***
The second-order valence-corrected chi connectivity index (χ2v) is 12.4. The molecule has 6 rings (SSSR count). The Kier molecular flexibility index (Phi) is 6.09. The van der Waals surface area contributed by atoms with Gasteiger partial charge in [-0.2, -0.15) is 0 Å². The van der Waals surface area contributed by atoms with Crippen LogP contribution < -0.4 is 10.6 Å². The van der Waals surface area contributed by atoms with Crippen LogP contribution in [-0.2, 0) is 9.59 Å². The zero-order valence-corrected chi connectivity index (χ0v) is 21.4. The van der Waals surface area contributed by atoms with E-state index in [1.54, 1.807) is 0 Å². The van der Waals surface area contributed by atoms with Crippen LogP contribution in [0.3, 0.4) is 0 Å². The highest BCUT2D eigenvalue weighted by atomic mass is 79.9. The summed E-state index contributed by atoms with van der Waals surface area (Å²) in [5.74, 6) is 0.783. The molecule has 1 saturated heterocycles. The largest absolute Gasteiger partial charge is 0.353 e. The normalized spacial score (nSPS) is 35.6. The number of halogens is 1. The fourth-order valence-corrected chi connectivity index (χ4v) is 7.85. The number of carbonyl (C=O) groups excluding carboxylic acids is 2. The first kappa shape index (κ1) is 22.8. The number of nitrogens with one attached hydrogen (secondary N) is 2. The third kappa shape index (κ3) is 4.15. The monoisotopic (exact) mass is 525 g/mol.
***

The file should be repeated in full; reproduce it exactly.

The second-order valence-corrected chi connectivity index (χ2v) is 12.4. The molecule has 6 rings (SSSR count). The Kier molecular flexibility index (Phi) is 6.09. The van der Waals surface area contributed by atoms with Gasteiger partial charge in [-0.2, -0.15) is 0 Å². The van der Waals surface area contributed by atoms with Crippen LogP contribution < -0.4 is 10.6 Å². The van der Waals surface area contributed by atoms with Crippen LogP contribution in [-0.2, 0) is 9.59 Å². The zero-order valence-corrected chi connectivity index (χ0v) is 21.4. The van der Waals surface area contributed by atoms with E-state index in [1.54, 1.807) is 0 Å². The van der Waals surface area contributed by atoms with Crippen LogP contribution in [0.3, 0.4) is 0 Å². The highest BCUT2D eigenvalue weighted by atomic mass is 79.9. The summed E-state index contributed by atoms with van der Waals surface area (Å²) in [5.74, 6) is 0.783. The molecule has 1 saturated heterocycles. The largest absolute Gasteiger partial charge is 0.353 e. The normalized spacial score (nSPS) is 35.6. The number of halogens is 1. The fourth-order valence-corrected chi connectivity index (χ4v) is 7.85. The number of carbonyl (C=O) groups excluding carboxylic acids is 2. The first kappa shape index (κ1) is 22.8. The number of nitrogens with one attached hydrogen (secondary N) is 2. The third kappa shape index (κ3) is 4.15. The monoisotopic (exact) mass is 525 g/mol.